This is an online PHP language course designed for general education. It is available for free on this site. Texts should not be used in any paid course without written confirmation. Used samples from the whole website can be used without further restrictions in your application.
PHP retains all the features and functionality of a pure HTML document, just adding new writing and deployment options. Great, right?
From the development of static HTML pages, you already know that the code consists of tags that are defined as keywords enclosed in pointed brackets (for example, <b> Hello! </b> is bold Hello! .
PHP is inserted into the HTML page as a <? Php and?> Tag, inside which another application logic is written. Importantly, PHP has its own syntax (the rules by which the code is written) and, unlike HTML, is not error tolerant.
We will learn specific examples of how and what each brand means. To begin with, it is important to understand the general principles of how PHP works on a server and how code is handled.
For an ordinary HTML page, it works like this: The user sends a request (requests a specific HTML page), the server looks at the disk and sends back exactly what is stored. Nothing special happens and nothing more to expect. The pages will be static, without any possibility of server interaction. But if we add PHP, the wonders will start to happen: The user requests the page again. The server opens the file on disk, but sees that it contains not only pure HTML, but also special tags that indicate PHP script. First, it evaluates them and then sends what PHP has generated. PHP code evaluation is performed by default every time the page is loaded, in the future you will learn how to cach the code (save compiled for faster processing).
You may have learned to use C or C ++ at school. PHP is directly based on the C language syntax and C language is used inside the kernel, so it is good to know some common features and differences.
The basic principle of common compiled programs (which run locally directly on your computer or smartphone) is to load application logic into the operating memory, which communicates directly with the operating system, which receives input from the user and then displays the program outputs. Importantly, the program runs in isolation from start to finish.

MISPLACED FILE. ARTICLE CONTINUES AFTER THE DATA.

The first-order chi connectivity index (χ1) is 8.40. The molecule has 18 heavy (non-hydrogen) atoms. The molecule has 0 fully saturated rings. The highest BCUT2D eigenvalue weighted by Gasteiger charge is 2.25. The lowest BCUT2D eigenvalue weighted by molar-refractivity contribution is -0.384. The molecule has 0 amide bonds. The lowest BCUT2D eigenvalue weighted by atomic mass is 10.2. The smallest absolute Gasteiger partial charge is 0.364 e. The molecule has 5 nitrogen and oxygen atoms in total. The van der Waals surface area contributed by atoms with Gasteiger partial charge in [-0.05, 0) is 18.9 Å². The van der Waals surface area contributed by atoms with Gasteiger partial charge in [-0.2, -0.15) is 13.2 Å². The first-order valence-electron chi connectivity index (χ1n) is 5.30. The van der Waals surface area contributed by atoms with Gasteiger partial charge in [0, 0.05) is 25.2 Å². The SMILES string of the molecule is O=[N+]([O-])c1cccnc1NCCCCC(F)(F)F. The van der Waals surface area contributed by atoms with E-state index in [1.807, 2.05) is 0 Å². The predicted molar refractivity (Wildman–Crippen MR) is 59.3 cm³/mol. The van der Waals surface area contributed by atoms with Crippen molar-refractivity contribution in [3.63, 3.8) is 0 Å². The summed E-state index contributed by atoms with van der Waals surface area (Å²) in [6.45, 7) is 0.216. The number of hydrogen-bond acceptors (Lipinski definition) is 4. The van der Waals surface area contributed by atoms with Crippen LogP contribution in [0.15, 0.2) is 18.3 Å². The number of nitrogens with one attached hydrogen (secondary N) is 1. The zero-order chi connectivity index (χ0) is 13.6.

PHP runs with every page render request, reloads all code and data every time and then exits. PHP scripts therefore literally have a beeping life and normally there are only tens of milliseconds.
The advantage of this approach is a higher degree of isolation - if anything goes wrong, the next page load reloads. This approach, on the other hand, has a higher performance requirement because, for example, we need to reconnect to a database, read files from a disk, and so on.
In the future you will learn that you can keep PHP scripts loaded in RAM using the OP Cache extension, which is set by most new servers (starting with PHP 7.1).
Relatively often people ask how to download foreign PHP scripts from the server and look at their source code. This query is preceded by the consideration that the HTML of the page can be easily viewed in a web browser.
The answer is that PHP scripts cannot be downloaded. The reason is that the PHP code is first evaluated on the web server and then the generated HTML code (or other output) is sent to the user's browser. Therefore, only the output from the PHP script can be downloaded, not the script itself.
The PHP script must always be in a PHP file.
Until now, your web page creation consisted of creating huge folders, full of files, ending in .html. Now it will be far fewer files. In the extreme case, it may be a single file.